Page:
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Most forms of religion are best understood in the con- text of their relationship with the surrounding culture. This may be particularly true in the United States. Certainly immigrant Catholicism became Americanized; mainstream Protestantism accommodated itself to the modern world; and Reform Judaism is at home in American society. In Evangelicalism, Richard Kyle explores paradoxical adjustments and transformations in the relationship between conservative Protestant Evangelicalism and contemporary American culture. Evangelicals have resisted many aspects of the modern world, but Kyle focuses on what he considers their romance with popular culture. Kyle sees this as an Americanized Christianity rather than a Christian America, but the two are so intertwined that it is difficult to discern the difference between them. Instead, in what has become a vicious self-serving cycle, Evangelicals have baptized and sanctified secular culture in order to be considered culturally relevant, thus increasing their numbers and success within abundantly populous and populist-driven American society. In doing so, Evangelicalism has become a middle-class movement, one that dominates America's culture, and unabashedly populist. Many Evangelicals view America as God's chosen nation, thus sanctifying American culture, consumerism, and middle-class values. Kyle believes Evangelicals have served themselves well in consciously and deliberately adjusting their faith to popular culture. Yet he also thinks Evangelicals may have compromised themselves and their future in the process, so heavily borrowing from the popular culture that in many respects the Evangelical subculture has become secularism with a light gilding of Christianity. If so, he asks, can Evangelicalism survive its own popularity and reaffirm its religious origins, or will it assimilate and be absorbed into what was once known as the Great American Melting Pot of religions and cultures? Will the Gospel of the American dream ultimately engulf and destroy the Gospel of Evangelical success in America? This thoughtful and thought-provoking volume will interest anyone concerned with the modern-day success of the Evangelical movement in America and the aspirations and fate of its faithful.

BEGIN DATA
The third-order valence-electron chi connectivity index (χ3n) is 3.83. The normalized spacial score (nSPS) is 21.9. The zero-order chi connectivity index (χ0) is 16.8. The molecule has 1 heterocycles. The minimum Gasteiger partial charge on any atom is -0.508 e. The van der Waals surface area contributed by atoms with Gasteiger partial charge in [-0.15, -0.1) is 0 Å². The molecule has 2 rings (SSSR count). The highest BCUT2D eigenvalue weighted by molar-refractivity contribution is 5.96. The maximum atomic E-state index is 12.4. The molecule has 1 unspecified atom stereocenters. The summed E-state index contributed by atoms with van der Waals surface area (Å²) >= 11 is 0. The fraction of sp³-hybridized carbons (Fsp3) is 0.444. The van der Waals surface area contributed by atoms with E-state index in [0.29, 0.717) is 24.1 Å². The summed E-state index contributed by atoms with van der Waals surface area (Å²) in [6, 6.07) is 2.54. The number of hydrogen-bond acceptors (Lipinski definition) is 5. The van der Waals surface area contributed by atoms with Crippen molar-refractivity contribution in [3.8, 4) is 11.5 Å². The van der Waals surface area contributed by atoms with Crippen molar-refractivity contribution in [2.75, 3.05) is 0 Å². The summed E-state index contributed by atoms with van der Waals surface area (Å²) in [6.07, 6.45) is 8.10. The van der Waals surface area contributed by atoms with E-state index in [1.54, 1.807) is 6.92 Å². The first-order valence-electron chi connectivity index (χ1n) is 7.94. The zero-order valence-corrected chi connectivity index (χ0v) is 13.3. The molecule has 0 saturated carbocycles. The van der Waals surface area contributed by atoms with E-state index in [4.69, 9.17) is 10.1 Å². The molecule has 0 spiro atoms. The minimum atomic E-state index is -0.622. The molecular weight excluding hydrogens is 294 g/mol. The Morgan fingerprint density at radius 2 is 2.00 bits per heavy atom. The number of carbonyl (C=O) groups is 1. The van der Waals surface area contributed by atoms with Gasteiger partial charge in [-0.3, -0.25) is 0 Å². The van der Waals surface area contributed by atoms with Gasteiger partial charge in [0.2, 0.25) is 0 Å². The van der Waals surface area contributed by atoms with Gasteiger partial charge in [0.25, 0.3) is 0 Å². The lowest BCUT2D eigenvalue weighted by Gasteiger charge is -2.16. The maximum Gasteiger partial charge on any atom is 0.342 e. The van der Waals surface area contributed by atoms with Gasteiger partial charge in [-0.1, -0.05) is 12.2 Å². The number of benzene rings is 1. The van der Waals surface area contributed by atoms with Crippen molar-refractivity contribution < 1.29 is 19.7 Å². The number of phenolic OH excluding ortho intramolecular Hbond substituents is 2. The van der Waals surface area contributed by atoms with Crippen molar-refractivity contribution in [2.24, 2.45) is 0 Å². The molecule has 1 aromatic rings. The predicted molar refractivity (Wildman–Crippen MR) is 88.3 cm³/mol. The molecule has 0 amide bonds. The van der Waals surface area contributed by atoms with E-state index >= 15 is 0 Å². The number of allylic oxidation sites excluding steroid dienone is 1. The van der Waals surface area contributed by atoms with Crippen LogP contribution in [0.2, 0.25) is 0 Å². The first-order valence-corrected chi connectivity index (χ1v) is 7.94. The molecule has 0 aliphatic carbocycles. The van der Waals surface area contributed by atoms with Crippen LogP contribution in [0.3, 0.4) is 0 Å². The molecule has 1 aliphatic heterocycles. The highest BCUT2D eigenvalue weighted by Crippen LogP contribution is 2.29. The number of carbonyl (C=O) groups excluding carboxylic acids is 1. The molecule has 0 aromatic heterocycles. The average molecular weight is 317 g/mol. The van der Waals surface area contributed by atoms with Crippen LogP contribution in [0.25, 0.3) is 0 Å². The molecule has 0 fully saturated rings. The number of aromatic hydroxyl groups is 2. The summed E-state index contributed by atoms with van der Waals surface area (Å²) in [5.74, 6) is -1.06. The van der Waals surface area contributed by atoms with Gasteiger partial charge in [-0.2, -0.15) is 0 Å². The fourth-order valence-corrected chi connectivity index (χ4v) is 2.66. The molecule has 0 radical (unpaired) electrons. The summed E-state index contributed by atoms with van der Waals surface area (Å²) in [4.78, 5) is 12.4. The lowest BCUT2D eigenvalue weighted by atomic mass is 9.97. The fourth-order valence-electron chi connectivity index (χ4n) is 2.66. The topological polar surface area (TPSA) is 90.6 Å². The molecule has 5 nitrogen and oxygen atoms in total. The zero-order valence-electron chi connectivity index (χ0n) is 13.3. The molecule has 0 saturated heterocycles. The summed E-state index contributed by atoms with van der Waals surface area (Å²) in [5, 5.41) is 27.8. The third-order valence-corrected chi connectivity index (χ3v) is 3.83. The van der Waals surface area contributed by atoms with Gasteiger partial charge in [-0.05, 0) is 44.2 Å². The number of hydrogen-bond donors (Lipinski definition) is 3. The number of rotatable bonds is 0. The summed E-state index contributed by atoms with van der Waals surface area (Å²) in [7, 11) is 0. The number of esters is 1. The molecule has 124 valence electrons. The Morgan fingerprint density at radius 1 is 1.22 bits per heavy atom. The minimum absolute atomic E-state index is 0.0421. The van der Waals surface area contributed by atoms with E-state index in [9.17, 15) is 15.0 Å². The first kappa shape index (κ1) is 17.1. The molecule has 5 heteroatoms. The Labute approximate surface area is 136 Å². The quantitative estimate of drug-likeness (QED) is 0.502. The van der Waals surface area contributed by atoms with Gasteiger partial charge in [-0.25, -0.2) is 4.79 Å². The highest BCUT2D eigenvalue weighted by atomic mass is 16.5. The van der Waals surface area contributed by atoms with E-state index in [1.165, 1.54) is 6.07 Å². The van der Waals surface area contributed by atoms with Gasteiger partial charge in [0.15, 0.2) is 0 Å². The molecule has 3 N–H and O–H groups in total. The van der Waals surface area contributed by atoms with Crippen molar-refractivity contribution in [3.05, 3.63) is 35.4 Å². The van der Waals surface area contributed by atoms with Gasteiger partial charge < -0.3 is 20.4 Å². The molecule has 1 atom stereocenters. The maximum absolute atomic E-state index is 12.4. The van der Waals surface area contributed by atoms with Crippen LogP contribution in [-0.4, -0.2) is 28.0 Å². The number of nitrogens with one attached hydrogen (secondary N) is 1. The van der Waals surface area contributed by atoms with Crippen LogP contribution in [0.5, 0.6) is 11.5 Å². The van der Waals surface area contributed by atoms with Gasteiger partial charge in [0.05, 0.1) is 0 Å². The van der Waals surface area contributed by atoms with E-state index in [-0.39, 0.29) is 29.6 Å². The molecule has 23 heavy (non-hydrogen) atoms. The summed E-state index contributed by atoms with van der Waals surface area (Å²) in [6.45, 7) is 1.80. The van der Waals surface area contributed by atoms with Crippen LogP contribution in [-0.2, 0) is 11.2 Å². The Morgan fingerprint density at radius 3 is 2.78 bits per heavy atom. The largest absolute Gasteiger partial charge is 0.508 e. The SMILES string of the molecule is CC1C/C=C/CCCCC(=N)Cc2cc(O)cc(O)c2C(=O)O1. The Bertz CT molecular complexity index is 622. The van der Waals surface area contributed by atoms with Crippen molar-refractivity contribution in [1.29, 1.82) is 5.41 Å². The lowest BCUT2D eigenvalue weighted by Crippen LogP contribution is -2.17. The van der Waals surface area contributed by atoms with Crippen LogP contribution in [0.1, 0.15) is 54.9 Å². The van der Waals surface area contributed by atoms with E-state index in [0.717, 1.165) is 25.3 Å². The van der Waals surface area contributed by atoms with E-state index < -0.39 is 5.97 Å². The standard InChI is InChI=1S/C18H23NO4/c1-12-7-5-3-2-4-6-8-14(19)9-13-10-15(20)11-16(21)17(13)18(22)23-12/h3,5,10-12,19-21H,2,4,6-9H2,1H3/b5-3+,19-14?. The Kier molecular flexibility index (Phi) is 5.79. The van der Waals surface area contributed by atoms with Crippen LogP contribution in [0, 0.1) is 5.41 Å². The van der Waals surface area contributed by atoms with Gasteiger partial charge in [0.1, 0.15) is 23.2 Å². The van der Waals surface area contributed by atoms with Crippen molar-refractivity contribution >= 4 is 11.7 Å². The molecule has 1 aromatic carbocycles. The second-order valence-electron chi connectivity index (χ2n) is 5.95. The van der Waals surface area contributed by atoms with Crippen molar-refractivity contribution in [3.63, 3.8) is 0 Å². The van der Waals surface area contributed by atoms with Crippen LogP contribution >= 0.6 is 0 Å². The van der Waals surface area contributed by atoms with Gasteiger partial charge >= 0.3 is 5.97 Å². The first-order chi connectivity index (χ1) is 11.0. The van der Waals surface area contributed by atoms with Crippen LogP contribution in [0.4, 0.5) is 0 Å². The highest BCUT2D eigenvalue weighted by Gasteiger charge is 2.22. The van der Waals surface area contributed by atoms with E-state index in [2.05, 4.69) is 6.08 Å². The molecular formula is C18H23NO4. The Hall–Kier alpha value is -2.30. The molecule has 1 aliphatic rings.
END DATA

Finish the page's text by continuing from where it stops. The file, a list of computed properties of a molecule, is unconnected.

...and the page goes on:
History Of American Evangelicalism